Written and directed by Kyle Edward Ball, two children wake up in the middle of the night to find their father is missing, and all the windows and doors in their home have vanished. Starring: Jaime Hill, Lucas Paul, Ross Paul and Dali Rose Tetreault.
Skinamarink takes what we’ve experienced from films like The Blair Witch Project and Paranormal Activity and adds a more obscure spin, creating a hybrid which is not quite found footage but takes its lead from them. Obscure being the key word here because Kyle Edward Ball takes one hell of a swing with the style of his directorial debut. It will inevitably divide viewers, it’s incredibly risky to take on such a minimalist, indirect and intentionally withholding style, leaving a huge reliance on your audience to invest in what goes unsaid. When it opens up, it leaves you completely unsure of what to think, where it might be going or what to make of it and you may still feel like that by the time it ends. However, you can’t help but admire how original it is, horror is a genre that revels in originality so it’s always refreshing to see.
When you move into the storytelling aspect of it, the key theme that runs all throughout is creating a feel of unease. Using that sense of safety from being in your own home against the characters, pulling the rug out from under them. Then the decisive atmosphere created alongside it is one of sincere creepiness, it’s determined to get under your skin. Both in the sense of longing to find out what’s actually going on and because it builds a feel of that anything could happen, which when you’re centring your story on children, is particularly unsettling. However, it’s another element which will be divisive because it is resolute in telling you or giving away as little as possible, it lives in the grey area.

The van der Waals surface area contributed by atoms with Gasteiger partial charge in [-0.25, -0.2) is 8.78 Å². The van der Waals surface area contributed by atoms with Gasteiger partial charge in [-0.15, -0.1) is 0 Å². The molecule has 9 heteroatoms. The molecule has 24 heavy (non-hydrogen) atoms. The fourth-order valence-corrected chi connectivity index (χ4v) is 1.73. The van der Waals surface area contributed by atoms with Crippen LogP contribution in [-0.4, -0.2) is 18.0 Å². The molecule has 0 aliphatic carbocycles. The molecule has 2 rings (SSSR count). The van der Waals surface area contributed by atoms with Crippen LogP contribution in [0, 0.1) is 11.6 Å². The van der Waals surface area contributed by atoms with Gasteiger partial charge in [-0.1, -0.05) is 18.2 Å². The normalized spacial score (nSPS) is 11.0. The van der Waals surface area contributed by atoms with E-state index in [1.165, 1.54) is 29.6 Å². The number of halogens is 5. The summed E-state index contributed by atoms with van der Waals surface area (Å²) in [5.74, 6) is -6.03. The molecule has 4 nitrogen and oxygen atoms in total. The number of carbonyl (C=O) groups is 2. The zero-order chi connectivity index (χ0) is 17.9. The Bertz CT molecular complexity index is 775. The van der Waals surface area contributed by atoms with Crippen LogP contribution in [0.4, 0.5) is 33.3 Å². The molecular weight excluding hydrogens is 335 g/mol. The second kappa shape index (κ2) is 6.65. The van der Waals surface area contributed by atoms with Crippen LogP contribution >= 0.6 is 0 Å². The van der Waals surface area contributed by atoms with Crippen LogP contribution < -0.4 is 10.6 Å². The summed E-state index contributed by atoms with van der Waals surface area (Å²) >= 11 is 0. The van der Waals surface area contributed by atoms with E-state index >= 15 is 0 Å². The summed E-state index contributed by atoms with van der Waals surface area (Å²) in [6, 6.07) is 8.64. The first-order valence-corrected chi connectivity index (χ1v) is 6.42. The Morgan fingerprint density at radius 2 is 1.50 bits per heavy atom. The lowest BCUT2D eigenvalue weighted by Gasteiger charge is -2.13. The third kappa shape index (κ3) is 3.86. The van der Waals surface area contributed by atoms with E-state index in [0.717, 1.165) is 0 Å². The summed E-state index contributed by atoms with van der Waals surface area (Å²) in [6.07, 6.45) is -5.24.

It delves into the classic themes of possession, poltergeists and hauntings. In doing so it creates a lot of little touches which keep you coming back for more, and despite that minimalist style it does hold a surprisingly good pacing to it. Especially drawing on how children are easily taken in by malicious presences, which has been seen in a multitude of horror flicks and never loses its effectiveness. It does still have that big reliance on using your imagination and discomfort to fuel the story forward. Giving you the clues to find the way and asking you to trust it, rather than handing you all the answers. It’s an interesting choice and a fairly unique path to take but while some viewers will find the value in it, others may simply be left frustrated.
Skinamarink is utterly original and a unique experience but may leave you somewhat unsatisfied. Kyle Edward Ball’s style is influenced by horror that we know and love but takes a huge risk in interpreting classic themes in a strange new way. It has the potential to either dig itself under your skin or struggle to break the surface, all depending on how deep your imagination can dive into this nightmare world.